Tuesday, 17 July 2007

Engaging in politics

I was involved in a panel discussion after church on Sunday on politics. It was great to learn from others and to be forced to think more deeply about this. Here are a few principles I came away with.

1. All life is politics - from the details to the official world of Politics. Everything we do in life is political and involves the distribution of power and the administration of the social good. There are no purely individual actions in that everything we do has an impact upon others. We need to see all actions as political. The key issue is to be conscious of what we are doing and as involved as we can be.

2. This general observation is also confirmed by the way the Bible speaks on politics. There was no distinction in the ancient world between 'politics and religion'. And if you look closely, loads of the NT's vocabulary is deeply political. That is, Jesus has a kingdom that is re-ordering the world according to His purposes and challenging the present powers that be. It's not that Christians care about 'spiritual things' and not politics, but that they construe politics in a different way. They have a different identity. Imagine a political journalist in conversation with the Christian community in Acts 2.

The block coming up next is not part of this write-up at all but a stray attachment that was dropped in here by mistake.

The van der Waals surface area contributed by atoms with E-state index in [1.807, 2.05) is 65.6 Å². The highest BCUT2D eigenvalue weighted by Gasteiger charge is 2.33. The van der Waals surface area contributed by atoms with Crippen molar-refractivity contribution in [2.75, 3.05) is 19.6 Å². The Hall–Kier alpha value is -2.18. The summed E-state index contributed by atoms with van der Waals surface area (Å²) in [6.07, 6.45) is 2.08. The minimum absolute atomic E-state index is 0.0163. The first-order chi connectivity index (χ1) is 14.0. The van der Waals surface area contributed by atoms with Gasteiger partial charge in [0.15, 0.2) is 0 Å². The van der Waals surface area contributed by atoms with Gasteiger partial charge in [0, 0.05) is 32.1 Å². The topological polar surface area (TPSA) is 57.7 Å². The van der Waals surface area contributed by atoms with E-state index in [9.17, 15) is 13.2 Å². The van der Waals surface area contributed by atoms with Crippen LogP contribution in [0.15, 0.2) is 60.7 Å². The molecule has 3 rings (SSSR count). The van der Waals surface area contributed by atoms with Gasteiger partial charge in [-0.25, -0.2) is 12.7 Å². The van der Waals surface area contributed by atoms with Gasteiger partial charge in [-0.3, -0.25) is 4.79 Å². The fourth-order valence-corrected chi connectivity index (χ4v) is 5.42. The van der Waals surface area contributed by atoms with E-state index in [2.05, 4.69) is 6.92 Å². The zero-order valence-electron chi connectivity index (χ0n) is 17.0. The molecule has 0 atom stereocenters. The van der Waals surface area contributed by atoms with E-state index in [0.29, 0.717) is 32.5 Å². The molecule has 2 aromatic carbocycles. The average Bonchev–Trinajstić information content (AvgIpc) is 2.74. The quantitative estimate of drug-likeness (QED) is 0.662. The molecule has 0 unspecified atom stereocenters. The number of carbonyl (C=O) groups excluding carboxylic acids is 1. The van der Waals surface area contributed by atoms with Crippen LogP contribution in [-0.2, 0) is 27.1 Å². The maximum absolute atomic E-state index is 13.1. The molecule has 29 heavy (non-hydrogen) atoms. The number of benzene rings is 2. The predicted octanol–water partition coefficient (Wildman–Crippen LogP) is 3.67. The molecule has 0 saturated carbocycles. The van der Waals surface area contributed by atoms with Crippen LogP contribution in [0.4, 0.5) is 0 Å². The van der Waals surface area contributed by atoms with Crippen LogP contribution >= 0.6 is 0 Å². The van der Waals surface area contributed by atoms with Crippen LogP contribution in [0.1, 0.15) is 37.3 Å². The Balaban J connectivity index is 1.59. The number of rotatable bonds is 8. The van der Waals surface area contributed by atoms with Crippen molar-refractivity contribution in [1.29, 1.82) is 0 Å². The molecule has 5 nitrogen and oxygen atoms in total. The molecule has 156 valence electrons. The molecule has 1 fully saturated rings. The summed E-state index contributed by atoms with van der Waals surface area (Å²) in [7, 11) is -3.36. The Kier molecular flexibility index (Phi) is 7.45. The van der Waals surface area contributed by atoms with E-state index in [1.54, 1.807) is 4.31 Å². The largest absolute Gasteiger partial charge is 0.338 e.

"What are you - socialist?"
"Are you, then, an anarchist commune?"
"Well, are you basically rich benefactors giving to the poor?"
"Well, what are you then?"
"We're Christians."

It just doesn't fit any label.

3. The gospel subverts every party political label. We can not be beholden to one manifesto or agenda. Of course, those involved in the official world of Politics must choose who to be involved in and where to locate themselves. And we must also vote for someone (or at least choose not to vote). Yet we should also frequently find that, if we are being faithful to Christ, we will not unoften find ourselves alienated from the party we 'support' (we are aliens and strangers in this world).

4. There are 2 errors - to have too much faith in our ability to order the world or to withdraw from involvement. Our problem in the UK is most likely the second one. So, we must leanr how to be more involved in our world, to do good and to serve.